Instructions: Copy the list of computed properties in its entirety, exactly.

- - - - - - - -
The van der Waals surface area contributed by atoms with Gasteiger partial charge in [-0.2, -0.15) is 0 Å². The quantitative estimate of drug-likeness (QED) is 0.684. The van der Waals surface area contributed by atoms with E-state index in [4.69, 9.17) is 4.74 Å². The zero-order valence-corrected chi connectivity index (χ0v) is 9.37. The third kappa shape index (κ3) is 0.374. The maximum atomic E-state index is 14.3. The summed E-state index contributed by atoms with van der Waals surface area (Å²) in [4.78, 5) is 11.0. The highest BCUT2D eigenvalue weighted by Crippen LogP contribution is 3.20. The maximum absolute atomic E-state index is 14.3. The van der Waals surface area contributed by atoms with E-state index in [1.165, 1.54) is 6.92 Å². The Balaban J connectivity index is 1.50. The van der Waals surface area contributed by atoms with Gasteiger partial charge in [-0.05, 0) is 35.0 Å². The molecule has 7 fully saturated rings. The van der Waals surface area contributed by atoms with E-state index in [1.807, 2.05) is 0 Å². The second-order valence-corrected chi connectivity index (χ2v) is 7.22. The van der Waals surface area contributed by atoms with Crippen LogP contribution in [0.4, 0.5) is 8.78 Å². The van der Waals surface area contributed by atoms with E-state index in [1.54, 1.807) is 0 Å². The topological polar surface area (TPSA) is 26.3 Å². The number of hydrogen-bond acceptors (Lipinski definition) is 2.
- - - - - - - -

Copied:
The van der Waals surface area contributed by atoms with Gasteiger partial charge in [-0.2, -0.15) is 0 Å². The quantitative estimate of drug-likeness (QED) is 0.684. The van der Waals surface area contributed by atoms with E-state index in [4.69, 9.17) is 4.74 Å². The zero-order valence-corrected chi connectivity index (χ0v) is 9.37. The third kappa shape index (κ3) is 0.374. The maximum atomic E-state index is 14.3. The summed E-state index contributed by atoms with van der Waals surface area (Å²) in [4.78, 5) is 11.0. The highest BCUT2D eigenvalue weighted by Crippen LogP contribution is 3.20. The maximum absolute atomic E-state index is 14.3. The van der Waals surface area contributed by atoms with E-state index in [1.165, 1.54) is 6.92 Å². The Balaban J connectivity index is 1.50. The van der Waals surface area contributed by atoms with Gasteiger partial charge in [-0.05, 0) is 35.0 Å². The molecule has 7 fully saturated rings. The van der Waals surface area contributed by atoms with E-state index in [1.807, 2.05) is 0 Å². The second-order valence-corrected chi connectivity index (χ2v) is 7.22. The van der Waals surface area contributed by atoms with Crippen LogP contribution in [0.4, 0.5) is 8.78 Å². The van der Waals surface area contributed by atoms with E-state index in [1.54, 1.807) is 0 Å². The topological polar surface area (TPSA) is 26.3 Å². The number of hydrogen-bond acceptors (Lipinski definition) is 2.